While librarians and information professional are experts at providing resources to users, managing their own internal working knowledge and information can be a challenge. As information environments continue to become more complex, librarians and other information professionals must build on the existing expertise and skills within their organizations to keep them relevant to the information needs of their patrons and communities. Knowledge management (KM) is an intentional set of strategies intended to capture, preserve, and use human knowledge from employees to further the goals of an organization. Knowledge Management: A Practical Guide for Librarians will help librarians recognize, organize, communicate, and leverage both the tacit and explicit knowledge already in their organizations for the benefit of themselves and their users. Topics covered include:
Knowledge Management is intended to help individual librarians and library managers in all library settings (academic, public, school, special, etc.) to think critically about their existing knowledge management environments with an eye toward improving existing procedures or implementing a KM program. This guide will provide readers with basic background information and useful, targeted exercises and examples to help them develop knowledge management programs in their own organizations.
List of Illustrations
Part I: Introduction to Knowledge Management
Chapter 1: Introducing Knowledge Management
Chapter 2: Types of Knowledge and the KM Lifecycle
Chapter 3: Goals and the Knowledge Management Framework
Chapter 4: People at the Center: Creating a Culture of KM
Part II: The Knowledge Management Lifecycle
Chapter 5: Capturing Knowledge: Acquisition and Creation
Chapter 6: Organizing Knowledge: Structure and Compilation
Chapter 7: Storing Knowledge: Integration and Stability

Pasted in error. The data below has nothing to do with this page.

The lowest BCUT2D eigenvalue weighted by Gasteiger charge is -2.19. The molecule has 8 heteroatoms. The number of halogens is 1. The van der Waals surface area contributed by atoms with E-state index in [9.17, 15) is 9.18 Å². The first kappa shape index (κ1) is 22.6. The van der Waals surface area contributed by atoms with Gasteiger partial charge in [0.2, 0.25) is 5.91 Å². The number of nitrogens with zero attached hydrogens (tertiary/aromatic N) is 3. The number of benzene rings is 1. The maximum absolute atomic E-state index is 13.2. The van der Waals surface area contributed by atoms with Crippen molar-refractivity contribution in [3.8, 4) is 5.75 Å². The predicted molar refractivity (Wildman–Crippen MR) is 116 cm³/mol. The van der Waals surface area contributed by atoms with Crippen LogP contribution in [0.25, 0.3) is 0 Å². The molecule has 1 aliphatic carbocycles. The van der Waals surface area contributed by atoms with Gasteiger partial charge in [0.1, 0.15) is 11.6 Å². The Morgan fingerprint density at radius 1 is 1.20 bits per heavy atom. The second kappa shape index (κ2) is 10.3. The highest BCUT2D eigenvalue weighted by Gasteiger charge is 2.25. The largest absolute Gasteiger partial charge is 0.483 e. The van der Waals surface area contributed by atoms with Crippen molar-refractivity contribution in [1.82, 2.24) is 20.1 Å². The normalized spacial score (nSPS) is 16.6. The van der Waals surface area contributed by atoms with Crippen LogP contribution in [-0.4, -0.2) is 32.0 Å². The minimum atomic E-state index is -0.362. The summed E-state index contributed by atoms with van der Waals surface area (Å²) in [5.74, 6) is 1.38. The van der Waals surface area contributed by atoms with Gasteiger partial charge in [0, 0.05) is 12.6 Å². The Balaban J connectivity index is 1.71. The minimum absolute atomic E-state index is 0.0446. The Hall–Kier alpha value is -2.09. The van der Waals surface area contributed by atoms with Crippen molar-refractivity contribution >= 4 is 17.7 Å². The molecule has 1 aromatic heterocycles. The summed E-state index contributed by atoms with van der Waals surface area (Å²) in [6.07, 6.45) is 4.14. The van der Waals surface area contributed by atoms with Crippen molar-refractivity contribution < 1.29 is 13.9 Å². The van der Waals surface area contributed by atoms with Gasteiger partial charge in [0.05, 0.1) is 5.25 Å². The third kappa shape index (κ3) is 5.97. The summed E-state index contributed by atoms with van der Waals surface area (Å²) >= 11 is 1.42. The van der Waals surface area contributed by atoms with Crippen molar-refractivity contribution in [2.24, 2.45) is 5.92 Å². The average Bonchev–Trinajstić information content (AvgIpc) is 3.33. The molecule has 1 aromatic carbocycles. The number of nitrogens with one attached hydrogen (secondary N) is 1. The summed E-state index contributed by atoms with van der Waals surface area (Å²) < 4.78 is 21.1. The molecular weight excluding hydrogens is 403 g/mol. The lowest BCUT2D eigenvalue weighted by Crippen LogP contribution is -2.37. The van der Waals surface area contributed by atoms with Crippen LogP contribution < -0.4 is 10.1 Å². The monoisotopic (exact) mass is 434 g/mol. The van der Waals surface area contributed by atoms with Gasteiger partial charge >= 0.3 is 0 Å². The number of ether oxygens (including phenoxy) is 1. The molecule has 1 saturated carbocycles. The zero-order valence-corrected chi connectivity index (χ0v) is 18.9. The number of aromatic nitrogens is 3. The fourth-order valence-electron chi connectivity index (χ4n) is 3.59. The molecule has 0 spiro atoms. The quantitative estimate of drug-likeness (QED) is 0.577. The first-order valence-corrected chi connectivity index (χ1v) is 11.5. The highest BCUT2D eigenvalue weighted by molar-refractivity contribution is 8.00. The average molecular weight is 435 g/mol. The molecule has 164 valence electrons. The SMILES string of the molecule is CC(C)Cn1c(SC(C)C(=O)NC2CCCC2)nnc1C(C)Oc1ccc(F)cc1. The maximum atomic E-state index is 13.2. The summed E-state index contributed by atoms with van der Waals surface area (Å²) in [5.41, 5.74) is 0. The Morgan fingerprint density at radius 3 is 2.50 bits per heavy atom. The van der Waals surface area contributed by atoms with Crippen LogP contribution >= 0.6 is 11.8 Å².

Chapter 8: Sharing Knowledge: Learning and Dissemination
Chapter 9: Updating Knowledge: Assessment and Evaluation
Part III: Next Steps in Knowledge Management
Chapter 10: Future Directions for KM in Libraries
About the Author
Providing just the right balance between theory and practice, this book is must-read for all librarians seeking to understand the importance of capturing and preserving organizational knowledge. The author provides meaningful, real-life examples and practical solutions showing how and why KM is needed in modern library and information environments. Many libraries struggle with how to collect, organize, and maintain internal data, information, and knowledge for the long-term. This book is an excellent starting point for transforming your library’s stale knowledge now, one-and-done mindset to a dynamic now-and-later knowledge institution.
Bartlett’s Knowledge Management is a focused and rounded introduction to knowledge management (KM) for librarians and other information professionals. Covering the basics of KM, how KM plays out within an organization, as well as KM futures, this is a must read for anyone in LIS interested in KM theory and practice.
This is a useful, well-written, and insightful look at knowledge management and how it can be applied in a library setting. There are exercises in every chapter that will help librarians and managers tackle the challenges presented by the overload of information that they face. Each chapter includes a summary of key points and references, and many include illustrations that help explain theoretical concepts. The book includes a glossary, a list of sources, and an index. Knowledge Management would be an appropriate purchase for all professional libraries.